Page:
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Balkan Backwater of Mass Murder: U.N. Exhibit Highlights Holocaust in Romania

by George Baumgarten, January 25, 2017

   In what has become a regular feature of its annual Holocaust commemoration, the United Nations opened the first of two exhibits on less-known aspects of the Holocaust, this one highlighting the Holocaust as it occurred in various parts of Romania.

 

     One of the larger of the Balkan republics, Romania had fought on the side of the allies in World War I. Their participation was a backwater of backwaters, but as part of the “spoils of war”, she was awarded a rather large swath of territory, including the Northern province of Bukowina (Bucovina, in the Romanian spelling) and its capital of Czernowitz (Cernauti, to the Romanians). Thus this correspondent’s father, who was born an Austrian citizen, suddenly found himself a Romanian, and his arrival record at New York’s Ellis Island reads “Roumanian Hebrew”. The country then became a [relatively] benevolent monarchy, under King Carol II.

 

     In the early part of the Second World, however, Romania was governed by a pro-Nazi leader named Ion Antonescu. After various scandals and what was described as a “hedonistic lifestyle”, Carol was forced by Antonescu to abdicate on 6 September 1940. He was succeeded by his son Michael, but the monarchy (if not the monarchs) proved to be not long for this world. Romania first joined the Axis and contributed more troops on the Russian front than any other German ally. After a coup led by King Carol, Romania fought the rest of the war on the side of the allies. Bucharest was finally liberated by Soviet troops on 23 August 1944 (as this correspondent personally discovered, when he arrived there on the 30th anniversary of that liberation in 1974.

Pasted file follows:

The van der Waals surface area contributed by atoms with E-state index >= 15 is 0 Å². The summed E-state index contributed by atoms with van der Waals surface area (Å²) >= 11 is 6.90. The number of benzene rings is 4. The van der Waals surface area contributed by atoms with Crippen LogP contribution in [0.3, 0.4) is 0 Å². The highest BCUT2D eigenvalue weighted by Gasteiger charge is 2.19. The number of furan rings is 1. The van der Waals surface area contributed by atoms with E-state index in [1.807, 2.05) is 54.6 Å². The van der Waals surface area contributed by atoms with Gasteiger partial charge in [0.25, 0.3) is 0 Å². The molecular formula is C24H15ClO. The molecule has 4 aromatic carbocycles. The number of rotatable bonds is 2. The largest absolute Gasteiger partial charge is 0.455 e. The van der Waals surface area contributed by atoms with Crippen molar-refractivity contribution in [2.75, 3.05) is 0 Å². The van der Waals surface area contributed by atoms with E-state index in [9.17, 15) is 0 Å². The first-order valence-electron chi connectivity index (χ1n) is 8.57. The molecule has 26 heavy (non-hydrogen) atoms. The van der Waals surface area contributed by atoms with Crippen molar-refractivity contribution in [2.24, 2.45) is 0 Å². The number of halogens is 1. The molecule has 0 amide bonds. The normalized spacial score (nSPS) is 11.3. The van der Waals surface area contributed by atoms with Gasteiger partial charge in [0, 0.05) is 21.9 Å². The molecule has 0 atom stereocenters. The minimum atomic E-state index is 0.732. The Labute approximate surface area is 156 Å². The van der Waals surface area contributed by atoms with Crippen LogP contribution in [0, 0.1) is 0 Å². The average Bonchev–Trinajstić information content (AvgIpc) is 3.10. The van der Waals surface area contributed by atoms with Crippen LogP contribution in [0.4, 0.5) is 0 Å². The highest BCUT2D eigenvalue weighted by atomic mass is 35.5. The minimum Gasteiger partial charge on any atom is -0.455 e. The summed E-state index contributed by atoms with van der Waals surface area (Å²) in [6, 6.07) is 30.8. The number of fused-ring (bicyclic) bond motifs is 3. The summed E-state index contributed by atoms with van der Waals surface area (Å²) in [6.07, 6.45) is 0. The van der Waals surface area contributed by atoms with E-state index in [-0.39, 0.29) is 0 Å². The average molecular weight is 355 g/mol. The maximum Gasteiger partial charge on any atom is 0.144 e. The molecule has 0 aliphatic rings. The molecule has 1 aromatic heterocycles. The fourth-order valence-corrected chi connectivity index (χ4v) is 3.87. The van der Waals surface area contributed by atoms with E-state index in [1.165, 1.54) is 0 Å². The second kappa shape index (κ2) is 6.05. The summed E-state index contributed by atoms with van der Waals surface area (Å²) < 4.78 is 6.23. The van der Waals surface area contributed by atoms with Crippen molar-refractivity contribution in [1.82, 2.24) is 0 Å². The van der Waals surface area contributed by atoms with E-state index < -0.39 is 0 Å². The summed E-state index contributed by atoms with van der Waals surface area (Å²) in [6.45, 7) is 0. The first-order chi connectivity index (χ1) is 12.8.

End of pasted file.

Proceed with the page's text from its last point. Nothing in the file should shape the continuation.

The U.N.’s “Holocaust in Romania” photo exhibit, at which both the Romanian and German Ambassadors spoke, highlighted some of the above history. In particular, Romanian Ambassador Ion Jinga mentioned the notorious pogrom in Iasi (‘yash”), on 29 June1941, in which at least 13,266 Jews were done to death. Ironically, it was in that very city, some six decades before, that the 21-year old Galician-born poet Naftali Herz Imber penned his nine-stanza Hebrew poem ‘Hatikva’, the first stanza of which would one day become Israel’s National Anthem.

 

     The Exhibit has numerous panels devoted to episodes in various parts of the country. Beside a introductory/explanatory panel, there are panels on various other locales, on the Queen Mother Elena (1896-1982; Mother of King Michael, who is credited with saving Jews and has been named by Yad Vashem a Chasid Umot Ha’Olsm—a Righteous Among the Nations, for her efforts) And there is an extensive panel on the Iasi Pogrom, with both details and photos. All in all an impressive portrayal of this little-known corner of the Holocaust.

                                                     

                                        © Copyright 2017 George Alan Baumgarten

 
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